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Supreme Court, Appellate Division, Third Department, New York.

IN RE: William BELLAMY, Petitioner, v. NEW YORK STATE DIVISION OF PAROLE, Respondent.

Decided: July 27, 2000

Before:  MERCURE, J.P., CREW III, MUGGLIN, ROSE and LAHTINEN, JJ. William Bellamy, Dannemora, petitioner in person. Eliot Spitzer, Attorney-General (Gina M. Ciccone of counsel), Albany, for respondent.

Proceeding pursuant to CPLR article 78 (transferred to this court by order of the Supreme Court, entered in Albany County) to review a determination of respondent which revoked petitioner's parole.

Petitioner was released to parole supervision after serving a portion of the sentence imposed for his conviction of assault in the second degree.   Petitioner was subsequently arrested for loitering on First Street in the City of Albany and, as a result, petitioner was charged with violating the condition of his parole which prohibited him from engaging in unlawful behavior.   After petitioner was involved in a second incident on First Street, a special parole condition was imposed which prohibited petitioner from being on First Street without prior written permission from his parole officer.   When petitioner was later discovered inside a First Street apartment, he was served with a supplemental violation petition charging him with violating the special parole condition.1  Following a final parole revocation hearing, the charges were sustained, petitioner's parole was revoked and a hold period of 24 months was imposed.   Petitioner commenced this CPLR article 78 proceeding challenging the determination.

 We confirm.   With respect to the charge that petitioner engaged in unlawful conduct, a certificate of conviction indicating that petitioner was convicted of loitering while under parole supervision was entered into evidence at petitioner's hearing.   As for petitioner's violation of the special parole condition, petitioner's parole officer testified that petitioner knew that he was required to avoid First Street as a special condition of his parole.   Despite this, a City of Albany police detective testified that petitioner was discovered inside a First Street apartment during an unrelated homicide investigation.   In our view, this proof constitutes substantial evidence to support the determination revoking petitioner's parole (see, People ex rel. Fahim v. Lacy, 266 A.D.2d 612, 697 N.Y.S.2d 737, lv. denied 94 N.Y.2d 759, 705 N.Y.S.2d 6, 726 N.E.2d 483;  Matter of Alexander v. New York State Div. of Parole, 236 A.D.2d 761, 654 N.Y.S.2d 835), notwithstanding petitioner's contention that the parole warrant was invalid because he was illegally interrogated about the homicide without first being advised of his Miranda rights (see generally, People v. English, 73 N.Y.2d 20, 23, 537 N.Y.S.2d 987, 534 N.E.2d 1195).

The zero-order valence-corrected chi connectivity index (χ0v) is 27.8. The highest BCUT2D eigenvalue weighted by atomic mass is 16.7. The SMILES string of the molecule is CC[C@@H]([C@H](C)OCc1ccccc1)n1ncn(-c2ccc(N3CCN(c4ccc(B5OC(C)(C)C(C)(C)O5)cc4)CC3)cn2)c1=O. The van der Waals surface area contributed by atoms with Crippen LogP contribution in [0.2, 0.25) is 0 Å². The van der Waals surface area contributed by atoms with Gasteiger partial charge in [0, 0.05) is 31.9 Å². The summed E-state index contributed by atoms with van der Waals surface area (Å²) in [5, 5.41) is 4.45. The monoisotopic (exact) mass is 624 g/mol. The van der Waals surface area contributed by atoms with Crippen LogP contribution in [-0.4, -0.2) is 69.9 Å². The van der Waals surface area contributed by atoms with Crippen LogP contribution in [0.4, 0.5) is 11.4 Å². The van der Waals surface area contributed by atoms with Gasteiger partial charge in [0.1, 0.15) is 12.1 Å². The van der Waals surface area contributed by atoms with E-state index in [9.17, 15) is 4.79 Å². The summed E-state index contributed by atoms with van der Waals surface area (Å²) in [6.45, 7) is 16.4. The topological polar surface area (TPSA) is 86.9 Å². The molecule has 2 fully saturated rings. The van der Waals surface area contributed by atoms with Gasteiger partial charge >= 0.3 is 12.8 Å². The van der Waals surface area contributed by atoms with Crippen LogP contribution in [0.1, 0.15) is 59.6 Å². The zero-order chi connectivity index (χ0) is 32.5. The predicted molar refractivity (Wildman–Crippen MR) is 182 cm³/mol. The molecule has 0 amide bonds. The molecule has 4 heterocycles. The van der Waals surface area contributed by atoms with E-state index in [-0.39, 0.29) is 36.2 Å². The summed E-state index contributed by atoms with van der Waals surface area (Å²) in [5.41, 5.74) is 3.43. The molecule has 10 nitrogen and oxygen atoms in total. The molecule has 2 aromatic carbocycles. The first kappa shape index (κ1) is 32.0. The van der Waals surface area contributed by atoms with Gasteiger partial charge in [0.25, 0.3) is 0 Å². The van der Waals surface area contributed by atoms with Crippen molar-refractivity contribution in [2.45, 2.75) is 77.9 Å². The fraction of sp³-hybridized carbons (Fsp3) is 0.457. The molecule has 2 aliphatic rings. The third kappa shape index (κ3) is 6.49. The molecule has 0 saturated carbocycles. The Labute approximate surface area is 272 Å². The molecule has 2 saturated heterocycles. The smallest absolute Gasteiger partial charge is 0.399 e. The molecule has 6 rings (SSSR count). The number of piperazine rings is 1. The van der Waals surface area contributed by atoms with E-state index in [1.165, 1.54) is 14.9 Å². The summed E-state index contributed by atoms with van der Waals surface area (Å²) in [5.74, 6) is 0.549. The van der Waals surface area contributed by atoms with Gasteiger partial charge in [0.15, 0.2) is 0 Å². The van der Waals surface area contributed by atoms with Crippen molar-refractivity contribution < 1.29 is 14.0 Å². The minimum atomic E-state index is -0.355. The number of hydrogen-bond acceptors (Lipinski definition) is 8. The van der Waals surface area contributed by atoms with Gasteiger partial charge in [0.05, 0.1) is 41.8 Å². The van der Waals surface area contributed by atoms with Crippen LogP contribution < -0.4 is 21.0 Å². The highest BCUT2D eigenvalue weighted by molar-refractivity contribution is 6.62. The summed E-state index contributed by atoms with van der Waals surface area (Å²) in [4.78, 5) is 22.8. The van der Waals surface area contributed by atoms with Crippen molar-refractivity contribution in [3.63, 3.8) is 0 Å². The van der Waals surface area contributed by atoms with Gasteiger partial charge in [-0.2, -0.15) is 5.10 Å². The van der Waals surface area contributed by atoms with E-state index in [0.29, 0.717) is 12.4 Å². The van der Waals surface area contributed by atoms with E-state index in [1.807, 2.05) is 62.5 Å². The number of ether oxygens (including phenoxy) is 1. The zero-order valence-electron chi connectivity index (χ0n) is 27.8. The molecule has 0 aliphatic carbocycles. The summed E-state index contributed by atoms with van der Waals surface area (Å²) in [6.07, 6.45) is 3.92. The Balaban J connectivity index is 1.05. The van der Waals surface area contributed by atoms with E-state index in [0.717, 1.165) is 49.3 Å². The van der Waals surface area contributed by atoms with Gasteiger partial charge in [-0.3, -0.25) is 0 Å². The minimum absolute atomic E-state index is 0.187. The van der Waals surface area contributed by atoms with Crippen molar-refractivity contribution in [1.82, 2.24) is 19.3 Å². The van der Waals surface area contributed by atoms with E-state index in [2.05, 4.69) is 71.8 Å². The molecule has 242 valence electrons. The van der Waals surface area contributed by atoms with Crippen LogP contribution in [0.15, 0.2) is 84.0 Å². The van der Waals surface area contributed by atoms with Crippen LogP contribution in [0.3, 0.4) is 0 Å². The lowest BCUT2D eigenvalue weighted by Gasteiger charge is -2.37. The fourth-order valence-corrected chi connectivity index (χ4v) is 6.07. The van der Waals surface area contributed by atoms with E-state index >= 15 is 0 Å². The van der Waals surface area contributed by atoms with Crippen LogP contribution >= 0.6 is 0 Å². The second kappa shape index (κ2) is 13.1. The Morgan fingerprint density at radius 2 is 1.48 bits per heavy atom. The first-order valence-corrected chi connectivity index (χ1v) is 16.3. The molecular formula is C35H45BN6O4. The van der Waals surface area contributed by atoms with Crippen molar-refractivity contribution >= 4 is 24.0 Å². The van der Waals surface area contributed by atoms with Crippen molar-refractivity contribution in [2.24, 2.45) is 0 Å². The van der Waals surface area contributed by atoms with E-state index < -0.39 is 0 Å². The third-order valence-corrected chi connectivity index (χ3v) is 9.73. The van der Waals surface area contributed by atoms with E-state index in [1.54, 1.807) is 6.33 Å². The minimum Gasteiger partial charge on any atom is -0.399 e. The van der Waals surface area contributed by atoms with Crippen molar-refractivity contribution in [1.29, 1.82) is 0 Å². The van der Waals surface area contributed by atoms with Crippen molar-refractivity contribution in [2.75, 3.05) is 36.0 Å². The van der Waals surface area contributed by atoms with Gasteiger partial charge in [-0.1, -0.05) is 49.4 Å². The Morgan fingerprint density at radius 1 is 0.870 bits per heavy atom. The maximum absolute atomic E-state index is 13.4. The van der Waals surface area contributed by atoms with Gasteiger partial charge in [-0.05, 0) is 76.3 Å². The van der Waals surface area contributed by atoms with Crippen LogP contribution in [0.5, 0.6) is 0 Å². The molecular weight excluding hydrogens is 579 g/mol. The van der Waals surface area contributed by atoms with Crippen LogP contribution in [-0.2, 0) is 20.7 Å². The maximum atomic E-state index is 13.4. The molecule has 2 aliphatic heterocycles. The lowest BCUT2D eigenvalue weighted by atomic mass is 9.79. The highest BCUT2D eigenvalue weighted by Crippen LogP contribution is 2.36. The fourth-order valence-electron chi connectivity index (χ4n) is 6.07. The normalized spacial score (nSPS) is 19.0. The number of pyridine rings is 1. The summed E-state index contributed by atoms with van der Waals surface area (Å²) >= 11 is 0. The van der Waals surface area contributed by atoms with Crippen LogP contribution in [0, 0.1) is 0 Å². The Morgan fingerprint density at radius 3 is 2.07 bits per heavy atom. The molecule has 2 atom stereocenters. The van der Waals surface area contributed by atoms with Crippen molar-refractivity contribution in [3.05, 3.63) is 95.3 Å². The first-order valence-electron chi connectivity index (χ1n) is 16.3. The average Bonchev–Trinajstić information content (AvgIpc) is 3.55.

Finally, under the circumstances presented here, we are not persuaded that the penalty imposed was harsh and excessive (see, Matter of Smith v. Travis, 253 A.D.2d 955, 678 N.Y.S.2d 917;  Matter of Dantzler v. Travis, 249 A.D.2d 841, 673 N.Y.S.2d 221, lv. denied 92 N.Y.2d 810, 680 N.Y.S.2d 55, 702 N.E.2d 840).   Petitioner's remaining contentions have been reviewed and rejected as without merit.

ADJUDGED that the determination is confirmed, without costs, and petition dismissed.


1.   Petitioner was also charged in a series of supplemental petitions with violating various other conditions of his parole;  however, these charges were subsequently withdrawn and are not at issue in this proceeding.



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